1:52 min Read

Millions of people around the globe suffer from serious, sometimes debilitating, reactions to wheat—ranging from gluten sensitivity to celiac disease.

These reactions are not always borne from a single condition. Response to wheat varies both with differing triggers and with the diverse responses of individual immune systems.

With some, grain fibers made up of carbohydrates trigger the reaction. Others develop sensitivity to wheat from autoimmune disorders due to changes in their gut's microbiota. For many, though, it's gluten—a mixture of several different proteins found in wheat grain—that's held responsible.

Unfortunately, these afflicted individuals often find the challenge of avoiding wheat akin to avoiding the sun. After all, wheat is the world's most cultivated crop and a staple ingredient found in countless foods: breads, breakfast cereals, pastas, pastries, and sauces.

Pasta

In search of relief, many switch to a "gluten-free" diet. But gluten proteins are what help to hold foods together, giving them their shape and texture. Eliminate them, and the beloved dish may well have a completely different taste.

These intricate interactions have long posed a challenging tightrope for food scientists to walk in the refinement of wheat. But thanks to the emergence of CRISPR gene-editing tools, they're breaking ground on addressing them at the genomic level.

Dr. Sachin Rustgi, Assistant Professor of Molecular Breeding at Clemson's College of Agriculture, stands at the center of today's wheat genome research. And in September, he participated in a fascinating discussion spotlighting the use of state-of-the-art gene-editing techniques to combat allergies and adverse immune reactions.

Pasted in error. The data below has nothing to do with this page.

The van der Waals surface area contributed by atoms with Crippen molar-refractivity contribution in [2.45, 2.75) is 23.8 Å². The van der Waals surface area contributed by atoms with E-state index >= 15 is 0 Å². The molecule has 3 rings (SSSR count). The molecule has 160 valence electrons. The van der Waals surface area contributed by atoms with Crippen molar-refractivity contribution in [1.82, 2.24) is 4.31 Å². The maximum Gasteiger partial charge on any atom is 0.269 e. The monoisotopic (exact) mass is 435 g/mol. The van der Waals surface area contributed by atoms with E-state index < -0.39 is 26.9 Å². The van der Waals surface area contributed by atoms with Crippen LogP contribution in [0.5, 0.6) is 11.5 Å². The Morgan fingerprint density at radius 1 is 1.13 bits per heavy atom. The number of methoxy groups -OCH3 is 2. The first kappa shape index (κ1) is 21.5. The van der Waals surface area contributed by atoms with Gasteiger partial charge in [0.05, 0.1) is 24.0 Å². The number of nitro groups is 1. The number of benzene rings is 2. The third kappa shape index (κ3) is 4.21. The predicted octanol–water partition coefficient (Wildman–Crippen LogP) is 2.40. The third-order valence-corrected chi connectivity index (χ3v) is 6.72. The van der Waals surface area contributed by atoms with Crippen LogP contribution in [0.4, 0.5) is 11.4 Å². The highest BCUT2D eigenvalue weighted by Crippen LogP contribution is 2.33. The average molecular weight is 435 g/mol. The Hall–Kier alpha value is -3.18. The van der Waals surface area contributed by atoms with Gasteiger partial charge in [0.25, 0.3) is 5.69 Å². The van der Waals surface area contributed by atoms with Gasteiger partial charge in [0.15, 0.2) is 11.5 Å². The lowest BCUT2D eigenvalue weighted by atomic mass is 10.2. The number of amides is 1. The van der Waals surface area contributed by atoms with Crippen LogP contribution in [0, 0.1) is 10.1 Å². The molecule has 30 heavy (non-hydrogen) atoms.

According to Professor Rustgi, CRISPR scientists are well on their way to producing a wheat that retains a palate appeal, but whose genome is manipulated so that the wheat grows without gluten proteins. That approach is very different from growing "normal wheat" and then trying to eliminate gluten proteins after the wheat is harvested. The whole process becomes natural, avoids post-harvest chemical processing, and may eliminate a whole swatch of reactions.

Professor Rustgi acknowledges that this task remains daunting because the evolved wheat genome is one of the more complex gene models with an unusually high number of "ancestor pairs" and hundreds of thousands of possible code combinations. Moreover, the DNA fragments responsible for negative immune reactions are not localized, but rather scattered helter-skelter through the entirety of the genome.

Nevertheless, he is certain that CRISPR-Cas gene editing will yield promising breakthroughs.

The dense genome of durum wheat was only sequenced in 2019. But since then, Rustgi's team has discovered that the latest versions of CRISPR may not only be able to target multiple genes at once, it is now becoming possible to identify and manipulate a single "master regulator protein" that controls them all.

If that sounds complicated, it is. But the results are pointing to developing a new wheat strain that's significantly less immunogenic…and still tastes great.

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